The votes are in, and the party have nabbed the Northern seat for the first time ever, with an easy 7,000 majority.
A victory so stark has triggered an early post mortem, with some blaming Labour leader Keir Starmer for failing to present a credible alternative to the Conservative’s offering, and others pointing to the legacy of Corbynism for discrediting the party.
Others still note that the Brexit Party, which contested the seat when it was last up in 2019, had previously split the right-wing vote and did not stand in this election.
Whatever the reason is for the huge loss - which marks the second time in nearly 40 years that a governing party has taken a seat from the opposition - there are conversations to be had about it. Here is a snippet of what that conversation looks like thus far.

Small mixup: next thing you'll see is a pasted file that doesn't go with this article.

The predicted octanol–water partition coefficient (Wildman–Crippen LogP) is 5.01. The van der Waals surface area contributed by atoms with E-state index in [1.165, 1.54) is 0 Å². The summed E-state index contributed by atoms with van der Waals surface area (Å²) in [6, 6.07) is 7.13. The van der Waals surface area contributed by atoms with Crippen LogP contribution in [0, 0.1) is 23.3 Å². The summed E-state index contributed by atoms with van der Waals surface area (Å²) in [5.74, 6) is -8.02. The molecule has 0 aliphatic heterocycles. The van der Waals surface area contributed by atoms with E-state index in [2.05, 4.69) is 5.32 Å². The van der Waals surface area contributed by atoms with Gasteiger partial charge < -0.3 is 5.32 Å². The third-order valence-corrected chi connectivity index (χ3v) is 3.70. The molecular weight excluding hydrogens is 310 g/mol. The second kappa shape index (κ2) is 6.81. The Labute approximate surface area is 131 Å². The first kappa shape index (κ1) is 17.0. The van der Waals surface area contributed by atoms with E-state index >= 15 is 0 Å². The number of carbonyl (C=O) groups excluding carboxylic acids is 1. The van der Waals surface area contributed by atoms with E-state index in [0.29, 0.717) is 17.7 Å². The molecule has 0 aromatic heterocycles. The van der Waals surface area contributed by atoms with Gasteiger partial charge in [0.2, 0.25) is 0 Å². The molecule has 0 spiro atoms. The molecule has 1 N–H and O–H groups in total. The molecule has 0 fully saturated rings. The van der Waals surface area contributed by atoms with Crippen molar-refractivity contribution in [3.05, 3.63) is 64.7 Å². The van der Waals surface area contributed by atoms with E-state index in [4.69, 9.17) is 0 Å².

The Labour Party has also formally responded to the result. A statement issued to the press said:
“We’ve said all along the North East and the Midlands would be difficult... But, the message from voters is clear and we have heard it. Labour has not yet changed nearly enough for voters to place their trust in us.”